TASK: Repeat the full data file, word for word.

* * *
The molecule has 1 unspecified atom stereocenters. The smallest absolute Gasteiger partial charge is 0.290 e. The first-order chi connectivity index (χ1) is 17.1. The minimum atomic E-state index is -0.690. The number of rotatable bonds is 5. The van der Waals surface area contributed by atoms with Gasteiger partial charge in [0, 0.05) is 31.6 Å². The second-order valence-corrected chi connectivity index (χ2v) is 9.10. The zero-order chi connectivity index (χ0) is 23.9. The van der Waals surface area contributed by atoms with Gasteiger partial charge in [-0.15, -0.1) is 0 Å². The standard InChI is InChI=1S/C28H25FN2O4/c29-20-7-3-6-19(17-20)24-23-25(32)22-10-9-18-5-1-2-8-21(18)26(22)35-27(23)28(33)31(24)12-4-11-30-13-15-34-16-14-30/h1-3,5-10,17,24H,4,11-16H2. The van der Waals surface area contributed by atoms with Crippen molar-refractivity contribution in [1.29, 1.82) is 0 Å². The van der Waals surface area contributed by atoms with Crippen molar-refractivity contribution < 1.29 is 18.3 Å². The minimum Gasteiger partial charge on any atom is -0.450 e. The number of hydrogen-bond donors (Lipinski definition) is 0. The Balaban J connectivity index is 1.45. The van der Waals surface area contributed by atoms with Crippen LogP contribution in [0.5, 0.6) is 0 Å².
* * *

The molecule has 1 unspecified atom stereocenters. The smallest absolute Gasteiger partial charge is 0.290 e. The first-order chi connectivity index (χ1) is 17.1. The minimum atomic E-state index is -0.690. The number of rotatable bonds is 5. The van der Waals surface area contributed by atoms with Gasteiger partial charge in [0, 0.05) is 31.6 Å². The second-order valence-corrected chi connectivity index (χ2v) is 9.10. The zero-order chi connectivity index (χ0) is 23.9. The van der Waals surface area contributed by atoms with Gasteiger partial charge in [-0.15, -0.1) is 0 Å². The standard InChI is InChI=1S/C28H25FN2O4/c29-20-7-3-6-19(17-20)24-23-25(32)22-10-9-18-5-1-2-8-21(18)26(22)35-27(23)28(33)31(24)12-4-11-30-13-15-34-16-14-30/h1-3,5-10,17,24H,4,11-16H2. The van der Waals surface area contributed by atoms with Crippen molar-refractivity contribution in [1.29, 1.82) is 0 Å². The van der Waals surface area contributed by atoms with Crippen molar-refractivity contribution < 1.29 is 18.3 Å². The minimum Gasteiger partial charge on any atom is -0.450 e. The number of hydrogen-bond donors (Lipinski definition) is 0. The Balaban J connectivity index is 1.45. The van der Waals surface area contributed by atoms with Crippen LogP contribution in [0.5, 0.6) is 0 Å².